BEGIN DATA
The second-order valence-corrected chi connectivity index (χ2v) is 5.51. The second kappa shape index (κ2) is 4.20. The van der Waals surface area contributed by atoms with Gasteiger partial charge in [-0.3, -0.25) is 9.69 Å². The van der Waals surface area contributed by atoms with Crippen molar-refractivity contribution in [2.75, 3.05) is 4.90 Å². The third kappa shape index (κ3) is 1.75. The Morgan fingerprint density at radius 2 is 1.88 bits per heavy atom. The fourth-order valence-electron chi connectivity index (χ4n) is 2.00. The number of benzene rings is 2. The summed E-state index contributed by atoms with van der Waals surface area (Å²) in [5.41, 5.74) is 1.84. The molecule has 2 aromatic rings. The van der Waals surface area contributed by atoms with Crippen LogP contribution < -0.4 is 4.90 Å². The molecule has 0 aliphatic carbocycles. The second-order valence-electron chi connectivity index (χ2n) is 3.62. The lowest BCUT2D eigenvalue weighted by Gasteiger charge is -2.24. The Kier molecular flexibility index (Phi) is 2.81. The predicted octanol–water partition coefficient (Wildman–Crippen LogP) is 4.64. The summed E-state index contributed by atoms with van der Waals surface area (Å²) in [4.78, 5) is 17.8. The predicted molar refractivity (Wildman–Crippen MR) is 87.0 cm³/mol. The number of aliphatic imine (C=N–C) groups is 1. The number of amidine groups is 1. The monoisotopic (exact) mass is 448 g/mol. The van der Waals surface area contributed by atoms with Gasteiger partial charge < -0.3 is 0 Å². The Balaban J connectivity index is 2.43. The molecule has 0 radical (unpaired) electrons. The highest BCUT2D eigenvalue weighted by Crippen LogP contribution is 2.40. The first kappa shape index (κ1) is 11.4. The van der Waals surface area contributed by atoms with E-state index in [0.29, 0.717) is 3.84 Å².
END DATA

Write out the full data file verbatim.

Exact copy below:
The second-order valence-corrected chi connectivity index (χ2v) is 5.51. The second kappa shape index (κ2) is 4.20. The van der Waals surface area contributed by atoms with Gasteiger partial charge in [-0.3, -0.25) is 9.69 Å². The van der Waals surface area contributed by atoms with Crippen molar-refractivity contribution in [2.75, 3.05) is 4.90 Å². The third kappa shape index (κ3) is 1.75. The Morgan fingerprint density at radius 2 is 1.88 bits per heavy atom. The fourth-order valence-electron chi connectivity index (χ4n) is 2.00. The number of benzene rings is 2. The summed E-state index contributed by atoms with van der Waals surface area (Å²) in [5.41, 5.74) is 1.84. The molecule has 2 aromatic rings. The van der Waals surface area contributed by atoms with Crippen LogP contribution < -0.4 is 4.90 Å². The molecule has 0 aliphatic carbocycles. The second-order valence-electron chi connectivity index (χ2n) is 3.62. The lowest BCUT2D eigenvalue weighted by Gasteiger charge is -2.24. The Kier molecular flexibility index (Phi) is 2.81. The predicted octanol–water partition coefficient (Wildman–Crippen LogP) is 4.64. The summed E-state index contributed by atoms with van der Waals surface area (Å²) in [4.78, 5) is 17.8. The predicted molar refractivity (Wildman–Crippen MR) is 87.0 cm³/mol. The number of aliphatic imine (C=N–C) groups is 1. The number of amidine groups is 1. The monoisotopic (exact) mass is 448 g/mol. The van der Waals surface area contributed by atoms with Gasteiger partial charge < -0.3 is 0 Å². The Balaban J connectivity index is 2.43. The molecule has 0 radical (unpaired) electrons. The highest BCUT2D eigenvalue weighted by Crippen LogP contribution is 2.40. The first kappa shape index (κ1) is 11.4. The van der Waals surface area contributed by atoms with E-state index in [0.29, 0.717) is 3.84 Å².